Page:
In 1861 Ludwik Mierosławski became a commander of Polish-Italian military school in Genoa. On January 19,1863 he returned to Poland to join the January Uprising, where he became the leader of the Uprising. Eventually after suffering two defeats (Battle of Krzywosądz and Battle of Nowa Wieś), and political conflict with Marian Langiewicz, Mierosławski resigned his position, and returned to Paris. He would be a vocal critic of the preparation and organization of the January Uprising. He continued to take part in politics of Polish emigrants, but he lost popularity.
With German troops mostly driven out of Poland and the entry of Soviet Troops, Home Army (Armia Krajowa) Commander Leopold Okulicki ordered his forces to disband. (Note: Okulicki ordered the disbandment of the Home Army for fear that the presence of an allied force in Poland would only lead to more people being murdered or arrested by the Soviets. Following an NKVD provocation, he was arrested and imprisoned in Moscow. According to Okulicki, “In comparison with the NKVD, the Gestapo methods are child's play."
Rigged Elections: Polish legislative elections were held, the first since World War Two. The elections were marred by violence. Anti-Communist opposition candidates and political activists were harassed and persecuted by 100,000 men of the Volunteer Reserve Militia (ORMO). According to official results, the Democratic Bloc (dominated by the communist Polish Workers Party, Polish Socialist Party (PPS), People's Party (SL), Democratic Party (SD) and non-partisan candidates) gained 80.1% of the vote and 394 of the 444 seats in the Legislative Sejm. The largest opposition party, the Polish People's Party, was officially credited with 28 seats. In a Time Magazine article, "In a spirit of partisan exuberance tempered with terror, Poland approached its first nationwide popular election, ten days hence. By the last week most of the combined opposition (Socialist and Polish Peasant Party) candidates had been jailed, and their supporters more or less completely cowed by the secret police, by striking their names from voting lists and by arrests. The Communist-dominated Government ventured to predict an "overwhelming" victory."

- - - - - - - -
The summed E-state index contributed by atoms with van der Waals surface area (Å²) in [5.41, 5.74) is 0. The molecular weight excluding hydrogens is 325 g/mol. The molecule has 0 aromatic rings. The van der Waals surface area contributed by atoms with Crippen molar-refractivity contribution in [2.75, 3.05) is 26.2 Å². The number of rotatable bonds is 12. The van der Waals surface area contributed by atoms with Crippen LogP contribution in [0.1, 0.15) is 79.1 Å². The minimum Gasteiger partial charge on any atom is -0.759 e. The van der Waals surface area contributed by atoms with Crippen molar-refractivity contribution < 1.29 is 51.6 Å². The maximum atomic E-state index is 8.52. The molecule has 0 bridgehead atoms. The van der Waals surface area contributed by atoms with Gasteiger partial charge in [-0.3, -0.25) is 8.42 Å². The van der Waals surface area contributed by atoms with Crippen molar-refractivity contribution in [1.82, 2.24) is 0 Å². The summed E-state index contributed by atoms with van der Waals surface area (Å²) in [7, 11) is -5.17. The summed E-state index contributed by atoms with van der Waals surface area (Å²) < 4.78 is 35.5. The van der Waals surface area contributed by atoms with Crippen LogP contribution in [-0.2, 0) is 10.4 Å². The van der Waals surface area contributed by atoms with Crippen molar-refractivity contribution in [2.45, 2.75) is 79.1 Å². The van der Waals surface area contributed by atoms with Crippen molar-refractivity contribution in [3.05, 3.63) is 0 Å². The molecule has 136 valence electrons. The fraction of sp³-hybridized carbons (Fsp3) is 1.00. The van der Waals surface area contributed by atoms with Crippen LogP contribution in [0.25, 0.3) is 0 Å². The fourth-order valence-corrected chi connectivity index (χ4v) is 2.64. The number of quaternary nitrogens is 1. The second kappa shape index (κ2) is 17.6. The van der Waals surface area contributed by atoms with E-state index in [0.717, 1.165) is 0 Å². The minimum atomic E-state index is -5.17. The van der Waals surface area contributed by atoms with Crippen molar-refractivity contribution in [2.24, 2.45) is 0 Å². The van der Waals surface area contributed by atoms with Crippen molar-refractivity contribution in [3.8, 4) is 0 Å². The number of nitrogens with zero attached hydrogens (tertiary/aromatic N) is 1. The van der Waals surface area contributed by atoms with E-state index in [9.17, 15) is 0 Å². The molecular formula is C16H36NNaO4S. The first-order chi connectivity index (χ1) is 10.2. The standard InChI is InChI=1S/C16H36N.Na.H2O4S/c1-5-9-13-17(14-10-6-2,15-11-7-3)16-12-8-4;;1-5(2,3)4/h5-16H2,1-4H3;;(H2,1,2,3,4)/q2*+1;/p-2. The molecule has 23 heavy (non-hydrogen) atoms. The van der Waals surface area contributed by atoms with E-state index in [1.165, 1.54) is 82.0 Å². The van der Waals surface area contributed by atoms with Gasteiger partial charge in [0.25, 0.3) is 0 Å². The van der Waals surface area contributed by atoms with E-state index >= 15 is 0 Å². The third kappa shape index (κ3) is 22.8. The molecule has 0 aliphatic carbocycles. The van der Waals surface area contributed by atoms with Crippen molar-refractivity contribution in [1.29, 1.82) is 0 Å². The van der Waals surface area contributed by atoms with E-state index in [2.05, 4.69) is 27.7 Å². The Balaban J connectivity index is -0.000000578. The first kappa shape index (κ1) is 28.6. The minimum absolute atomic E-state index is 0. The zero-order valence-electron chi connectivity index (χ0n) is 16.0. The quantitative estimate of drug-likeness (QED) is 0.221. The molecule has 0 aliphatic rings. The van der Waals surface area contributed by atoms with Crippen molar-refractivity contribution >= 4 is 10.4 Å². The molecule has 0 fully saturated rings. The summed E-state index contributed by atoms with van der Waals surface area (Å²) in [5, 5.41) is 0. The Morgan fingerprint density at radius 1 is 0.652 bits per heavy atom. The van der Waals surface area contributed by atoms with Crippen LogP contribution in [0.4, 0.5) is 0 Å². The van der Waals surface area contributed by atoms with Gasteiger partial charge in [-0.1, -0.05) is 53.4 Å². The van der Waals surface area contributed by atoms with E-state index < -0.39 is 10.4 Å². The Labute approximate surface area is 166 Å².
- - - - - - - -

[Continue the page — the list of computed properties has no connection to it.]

Leszek Balcerowicz (dob) was a Polish professor of economics at the Warsaw School of Economics, the former chairman of the National Bank of Poland and Deputy Prime Minister in Tadeusz Mazowiecki's government. He was famous for implementing the Polish economic transformation program in the 1990s commonly referred to as the Balcerowicz Plan. The Balcerowicz Plan was a series of reforms, which sought to end hyperinflation and balance the national budget. This resulted in a substantial increase in prices and had forced state-owned companies to become competitive. This amounted to a real shock to the Polish economy. He received harsh criticism for his plan, but most economists agree that without introducing such radical changes, Poland's economic success and steady economic growth would not have been possible.